My thoughts on AWS since switching from my previous hosting provider

November 22, 2017

I’ve recently started using AWS for my website hosting. This website is hosted on AWS in fact. What is AWS? It stands for Amazon Web Services, which is essentially a collection of services provided by Amazon for building and hosting web applications.

My website needs have been pretty small so far, but I’ve switched to AWS anyway to check it out. My bill is actually quite lower since I’ve switched. Funnily enough, my monthly bill comes out to around $1.00. I was previously using another hosting provider, renting a VPS for $10 per month. Quite a reduction in hosting costs.

AWS has a huge variety of services, and seems to work well for websites of just about any size. Even massive web applications that use a lot of bandwidth. The scalability of AWS is another aspect I find appealing about it. In the event that I ever do need tons of servers, I should be able to scale upward pretty quickly.

I’m definitely liking AWS so far. It can feel a little overwhelming with all of the services and options available, but once you get a feel for it it’s quite nice and affordable.

Part of the reason I like AWS is by how you’re billed. You’re only billed for what you use, and so far I’ve ended up saving money, so I’m pretty happy with it.

Should you use WordPress?

November 22, 2017

If you’re looking to start a website, WordPress may be a decent option. WordPress can usually fulfill just about any basic website need you might have, and it’s quite popular and well supported.

You might be turned off by the fact that WordPress is written in PHP. I’ll admit, I was at first. I typically build websites in Ruby or Python, but I’m learning to like WordPress. It’s simple, it’s easy to set up, and it gives me a decent starting point for making a basic website.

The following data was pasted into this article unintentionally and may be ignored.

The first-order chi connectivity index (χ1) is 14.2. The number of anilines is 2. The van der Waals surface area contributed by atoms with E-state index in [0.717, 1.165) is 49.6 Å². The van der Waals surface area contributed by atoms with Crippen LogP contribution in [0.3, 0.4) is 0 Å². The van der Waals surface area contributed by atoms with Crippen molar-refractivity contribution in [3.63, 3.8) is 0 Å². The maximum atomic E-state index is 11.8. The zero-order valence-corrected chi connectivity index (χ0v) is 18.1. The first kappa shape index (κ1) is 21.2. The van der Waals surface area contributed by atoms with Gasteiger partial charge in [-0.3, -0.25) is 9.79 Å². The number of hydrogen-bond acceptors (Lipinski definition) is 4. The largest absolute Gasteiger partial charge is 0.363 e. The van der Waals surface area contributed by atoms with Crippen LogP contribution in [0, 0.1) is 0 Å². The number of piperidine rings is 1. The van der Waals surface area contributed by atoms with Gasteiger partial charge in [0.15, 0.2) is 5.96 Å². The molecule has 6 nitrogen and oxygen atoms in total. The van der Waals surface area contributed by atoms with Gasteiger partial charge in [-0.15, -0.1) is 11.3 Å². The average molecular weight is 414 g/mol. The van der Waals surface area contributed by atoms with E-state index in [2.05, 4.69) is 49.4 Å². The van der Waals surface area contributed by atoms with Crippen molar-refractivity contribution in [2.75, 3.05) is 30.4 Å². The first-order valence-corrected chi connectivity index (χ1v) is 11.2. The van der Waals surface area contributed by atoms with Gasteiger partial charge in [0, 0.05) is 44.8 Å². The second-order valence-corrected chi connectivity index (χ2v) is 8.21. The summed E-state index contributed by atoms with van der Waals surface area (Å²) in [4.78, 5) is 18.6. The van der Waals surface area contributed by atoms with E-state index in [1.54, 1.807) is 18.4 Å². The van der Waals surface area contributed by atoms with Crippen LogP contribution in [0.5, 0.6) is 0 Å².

If your website is primarily content-driven, then WordPress is not a bad option. If you want a lot of customization, you may want to develop something from the ground up with Ruby or Python.

I use WordPress for blogging mostly. If I wanted something that was more flexible, and I had an idea for a web app, I’d probably go with Ruby on Rails. But for most things, WordPress works great.

Even if you do want to customize some things, WordPress makes it pretty easy to build plugins.

I’d say in most cases, if your website is going to be mainly content (articles, pictures, pages, etc) then WordPress is the way to go.

Free and easy SSL with Certbot

November 4, 2017

There’s this cool website I discovered for getting totally free SSL certificates. It’s called letsencrypt.org. It’s a free service where you can get set up with SSL certificates on your site.

Of particular interest to me was the Certbot command-line tool which you can use to set up SSL relatively painlessly. You select your platform for which you’re running your site, and it provides you with instructions on how to install the software. The tool can update your Apache virtual host entries automatically and set it up so that all traffic is redirected to the HTTPS endpoint of your website. Pretty awesome.

Problems using sendmail on AWS (among other things)

October 24, 2017